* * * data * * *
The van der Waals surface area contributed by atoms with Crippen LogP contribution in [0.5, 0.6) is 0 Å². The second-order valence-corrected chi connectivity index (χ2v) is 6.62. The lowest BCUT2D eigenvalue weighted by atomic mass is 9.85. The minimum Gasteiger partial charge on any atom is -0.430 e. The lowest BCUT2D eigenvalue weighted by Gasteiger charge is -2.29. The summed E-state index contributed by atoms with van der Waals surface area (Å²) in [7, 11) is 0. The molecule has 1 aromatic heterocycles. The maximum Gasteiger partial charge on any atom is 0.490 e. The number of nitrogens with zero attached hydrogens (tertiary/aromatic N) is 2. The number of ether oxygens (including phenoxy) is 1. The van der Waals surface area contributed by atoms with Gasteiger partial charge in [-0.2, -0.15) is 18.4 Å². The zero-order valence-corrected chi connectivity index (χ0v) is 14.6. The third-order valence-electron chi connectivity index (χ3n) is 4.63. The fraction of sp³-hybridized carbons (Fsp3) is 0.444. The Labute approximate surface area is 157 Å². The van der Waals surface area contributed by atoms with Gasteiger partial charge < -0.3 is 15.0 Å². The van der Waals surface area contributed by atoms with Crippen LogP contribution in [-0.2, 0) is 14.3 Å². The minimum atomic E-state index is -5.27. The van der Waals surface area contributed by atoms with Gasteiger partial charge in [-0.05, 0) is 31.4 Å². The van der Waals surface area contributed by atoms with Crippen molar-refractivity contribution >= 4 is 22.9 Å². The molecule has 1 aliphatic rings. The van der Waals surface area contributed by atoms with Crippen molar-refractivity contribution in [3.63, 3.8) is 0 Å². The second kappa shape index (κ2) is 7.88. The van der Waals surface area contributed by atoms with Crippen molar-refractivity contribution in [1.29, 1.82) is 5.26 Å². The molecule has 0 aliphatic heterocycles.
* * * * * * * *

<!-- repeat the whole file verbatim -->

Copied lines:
The van der Waals surface area contributed by atoms with Crippen LogP contribution in [0.5, 0.6) is 0 Å². The second-order valence-corrected chi connectivity index (χ2v) is 6.62. The lowest BCUT2D eigenvalue weighted by atomic mass is 9.85. The minimum Gasteiger partial charge on any atom is -0.430 e. The lowest BCUT2D eigenvalue weighted by Gasteiger charge is -2.29. The summed E-state index contributed by atoms with van der Waals surface area (Å²) in [7, 11) is 0. The molecule has 1 aromatic heterocycles. The maximum Gasteiger partial charge on any atom is 0.490 e. The number of nitrogens with zero attached hydrogens (tertiary/aromatic N) is 2. The number of ether oxygens (including phenoxy) is 1. The van der Waals surface area contributed by atoms with Gasteiger partial charge in [-0.2, -0.15) is 18.4 Å². The zero-order valence-corrected chi connectivity index (χ0v) is 14.6. The third-order valence-electron chi connectivity index (χ3n) is 4.63. The fraction of sp³-hybridized carbons (Fsp3) is 0.444. The Labute approximate surface area is 157 Å². The van der Waals surface area contributed by atoms with Gasteiger partial charge < -0.3 is 15.0 Å². The van der Waals surface area contributed by atoms with Crippen LogP contribution in [-0.2, 0) is 14.3 Å². The minimum atomic E-state index is -5.27. The van der Waals surface area contributed by atoms with Gasteiger partial charge in [-0.05, 0) is 31.4 Å². The van der Waals surface area contributed by atoms with Crippen molar-refractivity contribution >= 4 is 22.9 Å². The molecule has 1 aliphatic rings. The van der Waals surface area contributed by atoms with Crippen molar-refractivity contribution in [3.63, 3.8) is 0 Å². The second kappa shape index (κ2) is 7.88. The van der Waals surface area contributed by atoms with Crippen molar-refractivity contribution in [1.29, 1.82) is 5.26 Å². The molecule has 0 aliphatic heterocycles.